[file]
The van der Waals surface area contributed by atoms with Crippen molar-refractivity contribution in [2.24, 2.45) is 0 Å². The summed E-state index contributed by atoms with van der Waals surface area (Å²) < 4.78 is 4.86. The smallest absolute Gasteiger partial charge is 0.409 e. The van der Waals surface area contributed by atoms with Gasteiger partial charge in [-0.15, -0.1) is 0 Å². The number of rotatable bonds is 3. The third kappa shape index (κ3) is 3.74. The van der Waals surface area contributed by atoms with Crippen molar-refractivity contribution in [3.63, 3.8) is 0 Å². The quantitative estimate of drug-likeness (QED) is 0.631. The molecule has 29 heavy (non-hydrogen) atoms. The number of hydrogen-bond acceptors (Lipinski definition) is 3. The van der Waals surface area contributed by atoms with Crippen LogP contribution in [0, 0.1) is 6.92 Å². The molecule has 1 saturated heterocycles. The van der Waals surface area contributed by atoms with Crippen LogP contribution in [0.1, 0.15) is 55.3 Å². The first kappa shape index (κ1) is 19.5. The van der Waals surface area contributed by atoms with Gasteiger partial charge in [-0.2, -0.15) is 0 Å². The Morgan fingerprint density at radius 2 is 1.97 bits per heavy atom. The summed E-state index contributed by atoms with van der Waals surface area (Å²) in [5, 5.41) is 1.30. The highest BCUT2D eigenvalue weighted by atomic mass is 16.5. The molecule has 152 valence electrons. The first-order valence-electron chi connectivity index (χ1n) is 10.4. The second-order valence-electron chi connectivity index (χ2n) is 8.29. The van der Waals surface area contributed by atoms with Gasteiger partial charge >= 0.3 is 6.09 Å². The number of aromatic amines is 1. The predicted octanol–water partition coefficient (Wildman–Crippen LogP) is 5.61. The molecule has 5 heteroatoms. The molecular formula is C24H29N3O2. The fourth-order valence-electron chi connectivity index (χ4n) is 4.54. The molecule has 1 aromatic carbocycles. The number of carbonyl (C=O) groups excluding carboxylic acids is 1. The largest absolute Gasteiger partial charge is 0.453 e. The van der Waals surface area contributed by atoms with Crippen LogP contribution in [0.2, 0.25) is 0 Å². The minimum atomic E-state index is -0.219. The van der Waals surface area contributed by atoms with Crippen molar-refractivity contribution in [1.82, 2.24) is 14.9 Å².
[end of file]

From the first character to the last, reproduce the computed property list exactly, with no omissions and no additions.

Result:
The van der Waals surface area contributed by atoms with Crippen molar-refractivity contribution in [2.24, 2.45) is 0 Å². The summed E-state index contributed by atoms with van der Waals surface area (Å²) < 4.78 is 4.86. The smallest absolute Gasteiger partial charge is 0.409 e. The van der Waals surface area contributed by atoms with Gasteiger partial charge in [-0.15, -0.1) is 0 Å². The number of rotatable bonds is 3. The third kappa shape index (κ3) is 3.74. The van der Waals surface area contributed by atoms with Crippen molar-refractivity contribution in [3.63, 3.8) is 0 Å². The quantitative estimate of drug-likeness (QED) is 0.631. The molecule has 29 heavy (non-hydrogen) atoms. The number of hydrogen-bond acceptors (Lipinski definition) is 3. The van der Waals surface area contributed by atoms with Crippen LogP contribution in [0, 0.1) is 6.92 Å². The molecule has 1 saturated heterocycles. The van der Waals surface area contributed by atoms with Crippen LogP contribution in [0.1, 0.15) is 55.3 Å². The first kappa shape index (κ1) is 19.5. The van der Waals surface area contributed by atoms with Gasteiger partial charge in [-0.2, -0.15) is 0 Å². The Morgan fingerprint density at radius 2 is 1.97 bits per heavy atom. The summed E-state index contributed by atoms with van der Waals surface area (Å²) in [5, 5.41) is 1.30. The highest BCUT2D eigenvalue weighted by atomic mass is 16.5. The molecule has 152 valence electrons. The first-order valence-electron chi connectivity index (χ1n) is 10.4. The second-order valence-electron chi connectivity index (χ2n) is 8.29. The van der Waals surface area contributed by atoms with Gasteiger partial charge >= 0.3 is 6.09 Å². The number of aromatic amines is 1. The predicted octanol–water partition coefficient (Wildman–Crippen LogP) is 5.61. The molecule has 5 heteroatoms. The molecular formula is C24H29N3O2. The fourth-order valence-electron chi connectivity index (χ4n) is 4.54. The molecule has 1 aromatic carbocycles. The number of carbonyl (C=O) groups excluding carboxylic acids is 1. The largest absolute Gasteiger partial charge is 0.453 e. The van der Waals surface area contributed by atoms with Crippen LogP contribution in [0.2, 0.25) is 0 Å². The minimum atomic E-state index is -0.219. The van der Waals surface area contributed by atoms with Crippen molar-refractivity contribution in [1.82, 2.24) is 14.9 Å².